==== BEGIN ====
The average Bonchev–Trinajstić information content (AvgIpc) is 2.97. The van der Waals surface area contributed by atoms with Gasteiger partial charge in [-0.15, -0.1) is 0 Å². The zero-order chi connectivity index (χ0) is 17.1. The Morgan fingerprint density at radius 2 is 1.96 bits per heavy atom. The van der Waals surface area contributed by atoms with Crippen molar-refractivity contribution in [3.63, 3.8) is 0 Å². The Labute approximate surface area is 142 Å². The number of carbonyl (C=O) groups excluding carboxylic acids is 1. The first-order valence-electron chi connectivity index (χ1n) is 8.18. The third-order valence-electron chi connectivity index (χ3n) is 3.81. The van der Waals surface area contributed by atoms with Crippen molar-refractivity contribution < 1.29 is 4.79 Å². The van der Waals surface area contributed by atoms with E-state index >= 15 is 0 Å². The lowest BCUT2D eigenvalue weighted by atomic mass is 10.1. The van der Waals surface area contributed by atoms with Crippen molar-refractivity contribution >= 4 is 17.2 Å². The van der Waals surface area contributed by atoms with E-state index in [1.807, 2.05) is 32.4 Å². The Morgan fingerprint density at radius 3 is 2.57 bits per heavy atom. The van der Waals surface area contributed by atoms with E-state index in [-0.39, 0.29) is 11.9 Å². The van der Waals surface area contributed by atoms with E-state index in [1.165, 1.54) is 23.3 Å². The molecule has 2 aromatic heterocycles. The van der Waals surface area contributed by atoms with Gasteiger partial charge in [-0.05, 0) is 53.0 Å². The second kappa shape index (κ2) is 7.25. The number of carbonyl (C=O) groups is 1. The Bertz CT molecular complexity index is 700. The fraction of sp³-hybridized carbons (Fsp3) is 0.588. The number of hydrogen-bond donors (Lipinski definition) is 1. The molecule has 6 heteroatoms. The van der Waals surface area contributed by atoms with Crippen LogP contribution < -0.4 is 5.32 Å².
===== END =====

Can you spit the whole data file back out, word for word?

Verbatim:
The average Bonchev–Trinajstić information content (AvgIpc) is 2.97. The van der Waals surface area contributed by atoms with Gasteiger partial charge in [-0.15, -0.1) is 0 Å². The zero-order chi connectivity index (χ0) is 17.1. The Morgan fingerprint density at radius 2 is 1.96 bits per heavy atom. The van der Waals surface area contributed by atoms with Crippen molar-refractivity contribution in [3.63, 3.8) is 0 Å². The Labute approximate surface area is 142 Å². The number of carbonyl (C=O) groups excluding carboxylic acids is 1. The first-order valence-electron chi connectivity index (χ1n) is 8.18. The third-order valence-electron chi connectivity index (χ3n) is 3.81. The van der Waals surface area contributed by atoms with Crippen molar-refractivity contribution < 1.29 is 4.79 Å². The van der Waals surface area contributed by atoms with E-state index >= 15 is 0 Å². The lowest BCUT2D eigenvalue weighted by atomic mass is 10.1. The van der Waals surface area contributed by atoms with Crippen molar-refractivity contribution >= 4 is 17.2 Å². The van der Waals surface area contributed by atoms with E-state index in [1.807, 2.05) is 32.4 Å². The Morgan fingerprint density at radius 3 is 2.57 bits per heavy atom. The van der Waals surface area contributed by atoms with E-state index in [-0.39, 0.29) is 11.9 Å². The van der Waals surface area contributed by atoms with E-state index in [1.165, 1.54) is 23.3 Å². The molecule has 2 aromatic heterocycles. The van der Waals surface area contributed by atoms with Gasteiger partial charge in [-0.05, 0) is 53.0 Å². The second kappa shape index (κ2) is 7.25. The number of carbonyl (C=O) groups is 1. The Bertz CT molecular complexity index is 700. The fraction of sp³-hybridized carbons (Fsp3) is 0.588. The number of hydrogen-bond donors (Lipinski definition) is 1. The molecule has 6 heteroatoms. The van der Waals surface area contributed by atoms with Crippen LogP contribution < -0.4 is 5.32 Å².